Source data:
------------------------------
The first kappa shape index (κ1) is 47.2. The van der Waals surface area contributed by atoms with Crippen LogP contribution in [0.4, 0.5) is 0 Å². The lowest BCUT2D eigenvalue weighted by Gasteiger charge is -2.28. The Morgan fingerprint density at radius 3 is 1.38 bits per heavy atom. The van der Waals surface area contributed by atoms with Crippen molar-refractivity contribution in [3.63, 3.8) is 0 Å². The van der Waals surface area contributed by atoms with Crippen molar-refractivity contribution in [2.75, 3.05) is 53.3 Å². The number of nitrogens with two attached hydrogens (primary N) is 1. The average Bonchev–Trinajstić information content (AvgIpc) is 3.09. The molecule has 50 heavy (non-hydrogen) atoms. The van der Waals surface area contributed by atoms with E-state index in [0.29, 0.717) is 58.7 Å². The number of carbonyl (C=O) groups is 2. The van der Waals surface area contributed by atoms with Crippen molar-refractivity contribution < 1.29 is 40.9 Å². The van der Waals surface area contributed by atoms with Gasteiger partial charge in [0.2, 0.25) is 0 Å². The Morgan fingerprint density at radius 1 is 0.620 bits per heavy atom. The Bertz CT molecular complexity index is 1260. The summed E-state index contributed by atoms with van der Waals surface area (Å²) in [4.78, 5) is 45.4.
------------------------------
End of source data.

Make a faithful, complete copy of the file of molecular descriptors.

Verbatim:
The first kappa shape index (κ1) is 47.2. The van der Waals surface area contributed by atoms with Crippen LogP contribution in [0.4, 0.5) is 0 Å². The lowest BCUT2D eigenvalue weighted by Gasteiger charge is -2.28. The Morgan fingerprint density at radius 3 is 1.38 bits per heavy atom. The van der Waals surface area contributed by atoms with Crippen molar-refractivity contribution in [3.63, 3.8) is 0 Å². The van der Waals surface area contributed by atoms with Crippen molar-refractivity contribution in [2.75, 3.05) is 53.3 Å². The number of nitrogens with two attached hydrogens (primary N) is 1. The average Bonchev–Trinajstić information content (AvgIpc) is 3.09. The molecule has 50 heavy (non-hydrogen) atoms. The van der Waals surface area contributed by atoms with E-state index in [0.29, 0.717) is 58.7 Å². The number of carbonyl (C=O) groups is 2. The van der Waals surface area contributed by atoms with Crippen molar-refractivity contribution < 1.29 is 40.9 Å². The van der Waals surface area contributed by atoms with Gasteiger partial charge in [0.2, 0.25) is 0 Å². The Morgan fingerprint density at radius 1 is 0.620 bits per heavy atom. The Bertz CT molecular complexity index is 1260. The summed E-state index contributed by atoms with van der Waals surface area (Å²) in [4.78, 5) is 45.4.